In Memoriam Department of Foreign Languages and Literatures
SVETOSLAV "SVETI" LALOV
On New Year's Eve 2003, Svetoslav Lalov was killed in a car accident along with his son Kiril. Velislava Kirilova Lalova, Sveti's wife, was driving when their car was hit broadside by another vehicle at an intersection. Vel and her father Kiril Karaivanov, who was also in the car, were not seriously injured.
A memorial service, attended by a large number of friends and colleagues, was held as part of the Divine Liturgy at the Holy Cross Greek Orthodox Church in Grimesland on January 10. The ashes will be returned to Bulgaria for burial later this spring.
We are all shaken by this tragic event and the strange workings of fate. Just last year Sveti and his family had bought a house in Greenville and their son had been accepted into the NC School of Science and Math in Durham. They were part of the Greenville community with many colleagues and friends here at ECU and at Pitt Community College where his wife teaches.
Dr. Frédéric Fladenmuller recalls that on December 30th, one day before the tragic accident, he met Sveti and Vel over coffee at Barnes & Noble. With a gift card that Sveti had received from his students at Oakwood they had invited him on this bright, sunny day of December. They talked for almost an hour and he remembers vividly how happy they were with their life. Since their son had been away at school for the first time during the Fall semester, being back for the holiday meant that the family felt closer than they had ever been. Vel told him laughingly that now that Kiril was not living at home anymore, he had actually missed the company of his parents and was truly enjoying the holiday season with them. Distance had brought them that much closer. Dr. Fladenmuller continues: "I remember of that encounter mostly a happy and cheerful, close-knitted family. Somehow this occasion will always remain in my mind as a positive thought, an image that I will always preserve and cherish. After all, with their work, their new house and their son with them for the holiday season, they seemed then to have achieved the lifetime goal of any family or individual. Their life seemed full and complete, and that is a happy thought!"
Sveti was well liked by his students and coworkers in the department. He was quick to take on projects and do extra work for the Spanish Program. He was always working to improve his teaching and learn new methods. Victor Calderin remarked that, "The students always said good things about him. He was a thorough teacher, caring, responsible, always looking out for the students."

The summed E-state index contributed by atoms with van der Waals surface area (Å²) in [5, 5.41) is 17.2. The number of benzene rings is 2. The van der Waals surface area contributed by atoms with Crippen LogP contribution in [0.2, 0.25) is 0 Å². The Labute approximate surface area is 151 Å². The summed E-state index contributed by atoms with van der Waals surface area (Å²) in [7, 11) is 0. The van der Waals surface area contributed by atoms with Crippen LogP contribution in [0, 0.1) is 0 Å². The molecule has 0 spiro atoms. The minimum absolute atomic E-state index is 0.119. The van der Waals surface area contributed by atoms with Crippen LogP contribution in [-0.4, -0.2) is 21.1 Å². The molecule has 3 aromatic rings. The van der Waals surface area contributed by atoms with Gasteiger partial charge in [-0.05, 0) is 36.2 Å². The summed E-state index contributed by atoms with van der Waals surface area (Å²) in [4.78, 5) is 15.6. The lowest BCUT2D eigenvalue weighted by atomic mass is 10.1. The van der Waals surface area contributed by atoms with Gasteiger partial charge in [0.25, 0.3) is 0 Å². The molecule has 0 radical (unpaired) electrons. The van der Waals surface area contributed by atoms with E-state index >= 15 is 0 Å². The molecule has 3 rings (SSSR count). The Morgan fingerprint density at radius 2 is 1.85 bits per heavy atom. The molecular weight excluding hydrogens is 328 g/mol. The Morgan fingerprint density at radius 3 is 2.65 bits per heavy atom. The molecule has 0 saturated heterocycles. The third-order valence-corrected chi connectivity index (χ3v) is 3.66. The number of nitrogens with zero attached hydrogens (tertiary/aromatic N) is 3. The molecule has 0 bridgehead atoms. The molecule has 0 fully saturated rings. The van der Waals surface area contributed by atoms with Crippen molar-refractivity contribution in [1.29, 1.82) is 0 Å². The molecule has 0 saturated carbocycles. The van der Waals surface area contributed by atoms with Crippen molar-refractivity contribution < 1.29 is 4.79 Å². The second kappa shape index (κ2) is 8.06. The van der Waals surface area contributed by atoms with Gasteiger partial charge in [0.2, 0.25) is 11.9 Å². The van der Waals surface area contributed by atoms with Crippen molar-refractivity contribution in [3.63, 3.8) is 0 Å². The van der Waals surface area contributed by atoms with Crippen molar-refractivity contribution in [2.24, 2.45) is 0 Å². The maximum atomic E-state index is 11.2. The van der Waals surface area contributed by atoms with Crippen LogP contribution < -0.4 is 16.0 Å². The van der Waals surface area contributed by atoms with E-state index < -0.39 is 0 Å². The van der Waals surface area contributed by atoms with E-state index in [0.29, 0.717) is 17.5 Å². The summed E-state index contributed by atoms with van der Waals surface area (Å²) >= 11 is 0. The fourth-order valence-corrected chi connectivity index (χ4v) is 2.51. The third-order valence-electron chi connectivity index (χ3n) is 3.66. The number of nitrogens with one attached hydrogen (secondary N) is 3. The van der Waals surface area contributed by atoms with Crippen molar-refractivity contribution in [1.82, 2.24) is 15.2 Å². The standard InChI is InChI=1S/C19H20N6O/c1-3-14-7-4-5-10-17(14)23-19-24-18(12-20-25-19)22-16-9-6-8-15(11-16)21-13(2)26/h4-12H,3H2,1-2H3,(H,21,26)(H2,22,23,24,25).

Dr. Miriam Reed met Sveti the first summer he taught here. She remembers being intrigued that someone from Bulgaria was teaching Spanish. (Actually, Sveti spoke Italian, Portuguese, Russian and Croatian, in addition to English, Spanish and his native Bulgarian.) She was pleasantly surprised to learn that Spanish was popular in his country. "We taught the same course that summer and worked together on quizzes, etc. -- he was so grateful for this sort of orientation that he never forgot about it and thanked me on numerous occasions afterwards." She was impressed with how hard-working he was. At first when he only taught Spanish part-time, he also held a job as a security guard in the library "He took it very seriously." Later, even when he worked full-time teaching Spanish in the department, he also taught at an elementary school a couple of days a week. Although he was so busy, "he always was a very friendly colleague," Miriam added. "He would come often into my office with a big smile, saying Como te va? and sitting down to chat about something."
Sveti was also quite politically savvy and, according to John Stevens, 'wily.' He had, after all, been through the university system of one of the old Warsaw Pact countries. Sveti had attended Sofia University (Bulgaria) where he completed both his undergraduate and graduate work in Spanish language and literature. He worked as a Spanish interpreter/translator for the Bulgarian Association of Journalists and taught Spanish at a private language school in Sofia. He could be quite firm with students when the situation warranted it. They were not likely to be able to take advantage of his good nature.
Sveti and his family immigrated to the United States in 1994. He was a freelance teacher of Spanish in Boston during the mid 1990s. He joined the Department of Foreign Languages and Literatures in 1999 and had become an established part of the teaching staff. He will be remembered as a cheerful and gracious colleague. Dr. Steve Dock described him as "a real prince in an era when princes are all but disappearing." Victor Calderin added that he remembers Sveti as a very caring person. "He would ask how you were doing, and he would mean it." Dr. John Stevens recalls that Sveti "offered his friendship unstintingly" and made a real effort to establish rapport with people throughout the department. Sveti had a wide knowledge and curiosity and was able to converse with each of us about our fields comfortably. John remembers that Sveti often greeted him with an obscure Latin phrase, pronounced with his distinctive Bulgarian accent.
Sveti will be greatly missed by the entire department. Memorial contributions may be made to the Kiril Lalov Memorial Fund at the NC School of Science and Mathematics. Those interested in making a library gift in memory of Svetoslav and Kiril Lalov should send their contributions to the ECU Foundation as Lalov Memorial Gifts. These gifts will be made to the Friends of Joyner Library Endowment in their memory.